Federal judge dismisses lawsuit against Elgin officer who fatally shot Decynthia Clements

DeCynthia Clements

A federal court on Thursday dismissed a lawsuit against the Elgin police officer who shot and killed 34-year-old motorist Decynthia Clements early on March 12, 2018, following an hourlong standoff along I-90 during which authorities say she ignited the SUV she was driving.

Clements’ family filed a wrongful-death lawsuit against the officer and the city of Elgin, claiming police used excessive force, failed to intervene, were improperly trained and engaged in willful and wanton conduct.

“The death of Ms. Clements was tragic and the Court expresses its condolences to her estate and her family,” wrote U.S. District Court Judge Jeffrey I. Cummings in his opinion. “Nonetheless, based upon the undisputed facts and the principles of law … the court concludes that (Lt. Christian Jensen’s) conduct did not amount to a violation of Ms. Clements’s constitutional rights.”

The Elgin woman’s death marked the city’s first fatal police shooting in 19 years. The shooting sparked community outcry and calls for Jensen’s firing. However, the Cook County state’s attorney’s office determined it was justified, and Jensen was reinstated in 2019.

At about 11:50 p.m. on March 11, 2018, another Elgin police officer noticed Clements sitting in her car near a closed bike trail. About 30 minutes later, the patrol officer returned and noticed the vehicle was still there, according to Cummings’ order. The officer approached and noticed a knife on the front passenger seat.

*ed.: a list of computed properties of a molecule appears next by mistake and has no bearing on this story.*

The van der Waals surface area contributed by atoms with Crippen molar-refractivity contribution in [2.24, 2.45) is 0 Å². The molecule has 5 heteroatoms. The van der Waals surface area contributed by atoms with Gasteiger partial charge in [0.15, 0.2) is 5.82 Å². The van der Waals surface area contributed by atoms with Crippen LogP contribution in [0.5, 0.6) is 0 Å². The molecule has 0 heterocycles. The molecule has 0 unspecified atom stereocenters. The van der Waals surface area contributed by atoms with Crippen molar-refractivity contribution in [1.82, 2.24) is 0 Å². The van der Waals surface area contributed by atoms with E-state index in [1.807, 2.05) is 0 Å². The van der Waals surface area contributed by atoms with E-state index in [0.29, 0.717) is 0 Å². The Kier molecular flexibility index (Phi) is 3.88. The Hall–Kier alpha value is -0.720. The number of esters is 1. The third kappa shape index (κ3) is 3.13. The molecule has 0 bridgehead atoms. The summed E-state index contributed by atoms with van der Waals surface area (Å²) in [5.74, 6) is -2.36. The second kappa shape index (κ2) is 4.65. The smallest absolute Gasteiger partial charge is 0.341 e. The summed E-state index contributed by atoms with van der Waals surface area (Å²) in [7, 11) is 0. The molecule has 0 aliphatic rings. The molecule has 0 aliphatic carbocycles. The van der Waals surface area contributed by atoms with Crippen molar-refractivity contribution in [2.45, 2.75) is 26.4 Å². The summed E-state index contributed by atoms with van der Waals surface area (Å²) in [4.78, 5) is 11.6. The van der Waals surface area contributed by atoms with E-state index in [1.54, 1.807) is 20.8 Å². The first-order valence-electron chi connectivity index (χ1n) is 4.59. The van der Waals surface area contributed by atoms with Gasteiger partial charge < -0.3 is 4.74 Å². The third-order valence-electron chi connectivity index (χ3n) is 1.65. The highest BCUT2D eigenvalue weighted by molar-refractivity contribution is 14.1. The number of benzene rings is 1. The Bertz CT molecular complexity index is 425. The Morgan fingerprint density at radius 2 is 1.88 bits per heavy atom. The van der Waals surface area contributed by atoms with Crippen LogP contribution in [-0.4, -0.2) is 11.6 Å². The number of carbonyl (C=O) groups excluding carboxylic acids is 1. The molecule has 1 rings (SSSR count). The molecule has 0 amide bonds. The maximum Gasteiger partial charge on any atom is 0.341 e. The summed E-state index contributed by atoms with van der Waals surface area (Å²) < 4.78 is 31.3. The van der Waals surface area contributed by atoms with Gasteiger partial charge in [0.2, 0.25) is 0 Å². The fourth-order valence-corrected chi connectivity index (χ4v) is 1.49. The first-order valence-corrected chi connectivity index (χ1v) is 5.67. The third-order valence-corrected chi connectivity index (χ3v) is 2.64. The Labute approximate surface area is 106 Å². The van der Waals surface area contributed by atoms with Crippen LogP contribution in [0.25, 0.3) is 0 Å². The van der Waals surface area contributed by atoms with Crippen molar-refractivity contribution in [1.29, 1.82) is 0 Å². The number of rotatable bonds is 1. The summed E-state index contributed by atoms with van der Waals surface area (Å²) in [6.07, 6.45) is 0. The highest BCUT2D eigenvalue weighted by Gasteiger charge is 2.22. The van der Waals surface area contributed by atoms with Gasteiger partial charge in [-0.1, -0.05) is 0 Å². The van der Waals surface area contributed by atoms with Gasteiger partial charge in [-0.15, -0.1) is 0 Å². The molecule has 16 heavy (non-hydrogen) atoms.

According to the judge’s opinion, the officer noted Clements “exhibited dilated pupils and clenched teeth, which are both possible symptoms of mental health episodes and the influence of narcotic stimulants to the central nervous system.” While the officer checked her background, Clements drove away and onto I-90, where she collided with a guardrail which caused two flat tires, authorities said. Other Elgin officers arrived, along with Illinois state troopers.

Authorities say Clements refused multiple requests to exit her car and appeared agitated, lighting one cigarette and then another before igniting the car. On police body camera footage, officers can be heard saying she had a knife and a history of mental distress. One officer indicated she held a knife at her neck at one point.

As heavy smoke poured from the car, officers moved toward the car after discussing their approach. Body camera video showed Clements exiting the smoke-filled vehicle with a knife at which point she was simultaneously shot three times and tased.

In their complaint, the family claimed Clements “stumbled out of the vehicle, crouched to get below the smoke, and was shot within one second of her first foot hitting the ground as she fled her vehicle, complying with Elgin police officer demands that she exit the vehicle.”

Cummings found the police camera footage contradicted Clements’ family’s version of the event. An independent professional standards investigation by Hillard Heintze LLC of Chicago determined both uses of force complied with department policy.

∙ The Associated Press contributed to this report.

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